Two-step RMA reform to start by fixing the previous government’s blunders
A two stage process to improve the resource management system was announced today by Environment Minister David Parker.
The changes are separate from the legislation to set up an Urban Development Authority to fast-track housing and urban development projects.
“The Resource Management Act is underperforming in some critical areas and needs fixing,” David Parker said.
Stage One will reverse some objectionable changes made by the previous government in 2017 that were widely criticised.
For example, the Bill would repeal measures that prevent public notification and appeals by applicants and submitters in residential and subdivision consent applications. Proposed residential developments near existing facilities (such as ports, airports, quarries and electricity networks) can have significant impacts on existing operators and their future development options.
“Airports have recently highlighted the need to protect air noise corridors. They need to be able to participate. So do others,” David Parker said.
“New Zealand’s largest sub-dividers have argued rights of participation should be returned, in part because they lost their appeal right against unreasonable conditions imposed by councils unconstrained by appeals.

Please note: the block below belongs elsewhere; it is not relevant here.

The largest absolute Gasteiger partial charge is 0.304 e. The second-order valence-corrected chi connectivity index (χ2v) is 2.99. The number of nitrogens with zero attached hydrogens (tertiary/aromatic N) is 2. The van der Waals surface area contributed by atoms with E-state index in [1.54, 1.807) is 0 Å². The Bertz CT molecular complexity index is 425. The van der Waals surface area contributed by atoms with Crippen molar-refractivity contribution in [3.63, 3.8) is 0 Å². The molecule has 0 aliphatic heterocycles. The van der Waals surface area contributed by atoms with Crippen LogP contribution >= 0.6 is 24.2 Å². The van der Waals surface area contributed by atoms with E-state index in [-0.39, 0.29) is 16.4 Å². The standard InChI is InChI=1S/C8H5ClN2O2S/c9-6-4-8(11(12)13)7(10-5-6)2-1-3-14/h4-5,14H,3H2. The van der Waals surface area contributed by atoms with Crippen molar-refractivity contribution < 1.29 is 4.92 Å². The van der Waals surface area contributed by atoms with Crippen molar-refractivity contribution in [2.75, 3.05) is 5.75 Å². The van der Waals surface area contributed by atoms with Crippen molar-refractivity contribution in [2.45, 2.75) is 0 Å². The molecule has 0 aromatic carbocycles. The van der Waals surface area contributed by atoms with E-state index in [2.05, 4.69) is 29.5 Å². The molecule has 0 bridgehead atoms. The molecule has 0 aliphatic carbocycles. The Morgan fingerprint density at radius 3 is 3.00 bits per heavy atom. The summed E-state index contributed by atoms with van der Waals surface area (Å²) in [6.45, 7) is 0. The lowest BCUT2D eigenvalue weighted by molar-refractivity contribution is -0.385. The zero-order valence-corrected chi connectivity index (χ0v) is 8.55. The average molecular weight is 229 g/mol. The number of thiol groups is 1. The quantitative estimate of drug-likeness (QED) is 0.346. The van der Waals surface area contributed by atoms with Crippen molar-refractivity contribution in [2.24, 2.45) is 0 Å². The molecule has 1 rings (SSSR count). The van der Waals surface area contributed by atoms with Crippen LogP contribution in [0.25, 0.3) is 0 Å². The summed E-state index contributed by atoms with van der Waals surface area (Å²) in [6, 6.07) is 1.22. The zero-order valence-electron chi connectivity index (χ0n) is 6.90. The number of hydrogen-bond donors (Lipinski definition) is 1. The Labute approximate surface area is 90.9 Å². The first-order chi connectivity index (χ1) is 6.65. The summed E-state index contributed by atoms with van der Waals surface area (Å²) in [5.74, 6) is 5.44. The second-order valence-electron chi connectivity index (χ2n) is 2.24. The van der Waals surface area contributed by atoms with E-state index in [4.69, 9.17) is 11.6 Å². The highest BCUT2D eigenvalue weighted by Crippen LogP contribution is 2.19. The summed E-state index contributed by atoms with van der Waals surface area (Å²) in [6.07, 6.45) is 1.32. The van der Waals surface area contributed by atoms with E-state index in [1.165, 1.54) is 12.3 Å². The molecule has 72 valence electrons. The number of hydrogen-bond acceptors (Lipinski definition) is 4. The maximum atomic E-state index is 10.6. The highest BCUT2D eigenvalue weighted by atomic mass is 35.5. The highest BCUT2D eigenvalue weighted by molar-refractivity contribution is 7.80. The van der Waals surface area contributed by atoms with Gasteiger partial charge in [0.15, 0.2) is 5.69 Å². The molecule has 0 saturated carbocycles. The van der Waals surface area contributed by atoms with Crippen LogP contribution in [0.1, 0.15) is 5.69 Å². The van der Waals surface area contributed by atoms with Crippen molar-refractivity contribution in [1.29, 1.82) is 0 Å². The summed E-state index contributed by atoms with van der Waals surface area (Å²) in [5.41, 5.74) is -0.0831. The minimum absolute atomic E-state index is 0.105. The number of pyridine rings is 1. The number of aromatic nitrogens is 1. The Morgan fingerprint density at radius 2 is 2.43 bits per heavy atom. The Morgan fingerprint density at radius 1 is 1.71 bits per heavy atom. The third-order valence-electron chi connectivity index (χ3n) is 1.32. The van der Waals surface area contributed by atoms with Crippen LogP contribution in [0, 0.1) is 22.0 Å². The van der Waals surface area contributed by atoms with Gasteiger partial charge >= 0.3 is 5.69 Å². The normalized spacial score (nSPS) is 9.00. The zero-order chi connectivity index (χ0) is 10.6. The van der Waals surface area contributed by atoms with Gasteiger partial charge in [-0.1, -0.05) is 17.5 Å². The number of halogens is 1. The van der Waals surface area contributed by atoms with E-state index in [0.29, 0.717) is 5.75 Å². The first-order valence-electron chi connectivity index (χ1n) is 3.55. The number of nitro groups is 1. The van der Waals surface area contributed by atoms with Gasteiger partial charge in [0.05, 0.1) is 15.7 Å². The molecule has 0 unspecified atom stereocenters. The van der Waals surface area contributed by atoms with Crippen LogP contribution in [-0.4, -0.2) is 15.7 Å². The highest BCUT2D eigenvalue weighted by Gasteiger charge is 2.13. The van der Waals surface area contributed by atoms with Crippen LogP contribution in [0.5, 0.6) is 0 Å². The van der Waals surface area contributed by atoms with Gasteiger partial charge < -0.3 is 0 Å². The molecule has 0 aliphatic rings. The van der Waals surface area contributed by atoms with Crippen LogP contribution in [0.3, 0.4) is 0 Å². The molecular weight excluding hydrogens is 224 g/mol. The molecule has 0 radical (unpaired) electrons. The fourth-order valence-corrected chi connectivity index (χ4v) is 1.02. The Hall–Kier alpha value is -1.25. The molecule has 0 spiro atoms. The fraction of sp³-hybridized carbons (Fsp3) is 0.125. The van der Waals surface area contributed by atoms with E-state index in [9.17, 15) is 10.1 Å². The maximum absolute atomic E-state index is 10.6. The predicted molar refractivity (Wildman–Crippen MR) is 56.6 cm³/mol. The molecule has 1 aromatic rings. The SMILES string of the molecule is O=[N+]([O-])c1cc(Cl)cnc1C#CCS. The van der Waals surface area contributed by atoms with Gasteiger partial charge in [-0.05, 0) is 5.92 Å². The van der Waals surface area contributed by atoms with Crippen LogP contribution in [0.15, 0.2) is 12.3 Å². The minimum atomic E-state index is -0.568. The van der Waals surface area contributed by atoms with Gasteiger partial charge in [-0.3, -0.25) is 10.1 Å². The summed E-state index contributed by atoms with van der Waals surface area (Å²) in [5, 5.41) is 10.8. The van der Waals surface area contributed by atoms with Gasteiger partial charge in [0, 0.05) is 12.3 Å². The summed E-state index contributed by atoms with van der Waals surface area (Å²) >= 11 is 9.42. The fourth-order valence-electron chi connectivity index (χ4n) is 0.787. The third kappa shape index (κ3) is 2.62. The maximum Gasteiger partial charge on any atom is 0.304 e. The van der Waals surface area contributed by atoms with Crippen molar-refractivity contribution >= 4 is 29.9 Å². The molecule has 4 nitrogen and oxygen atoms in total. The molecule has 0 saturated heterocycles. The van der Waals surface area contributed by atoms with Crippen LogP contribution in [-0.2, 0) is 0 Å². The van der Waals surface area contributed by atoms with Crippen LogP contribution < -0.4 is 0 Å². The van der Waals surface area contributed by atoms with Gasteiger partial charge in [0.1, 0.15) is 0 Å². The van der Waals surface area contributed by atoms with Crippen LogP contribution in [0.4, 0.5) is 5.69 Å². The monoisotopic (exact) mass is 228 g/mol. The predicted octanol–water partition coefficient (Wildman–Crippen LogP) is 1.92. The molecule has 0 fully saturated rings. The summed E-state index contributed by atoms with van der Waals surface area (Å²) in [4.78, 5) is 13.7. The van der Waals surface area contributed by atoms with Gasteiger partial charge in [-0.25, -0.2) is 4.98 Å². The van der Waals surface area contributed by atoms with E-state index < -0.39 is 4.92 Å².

“The changes under the previous government caused perverse outcomes that gave applicants an incentive to intentionally make their applications non-compliant to preserve public participation and appeal rights. The change was both unprincipled and impractical and we are fixing it.”
Another change, recommended by Regional Councils, is the ability to upgrade groups of consents in line with updated standards. This will help speed the cleaning up of our rivers, which otherwise can be delayed for decades.
A Bill addressing changes that can be made straight away will be introduced to Parliament early next year.
It will address particular issues with resource consenting, and monitoring and enforcement processes in the RMA.
It will also repeal the broad regulation-making power passed last year, which enabled the Minister for the Environment to override councils. It will retain national direction powers via National Environmental Standards and National Policy Statements.
It will consider a more narrow regulation-making power that may be useful to support urban development.
“Through the Select Committee process councils, local organisations and the public will have an opportunity to provide feedback,” David Parker said.
Stage Two will be a more comprehensive review of the resource management system. It will build on current Government work priorities across urban development, climate change, and freshwater, and wider projects being led by various external groups. Stage Two is currently being scoped and is expected to start in 2019.
Editors’ note: The Cabinet paper and Regulatory Impact Statement are available on the Ministry for the Environment website at http://www.mfe.govt.nz/rma/improving-our-resource-management-system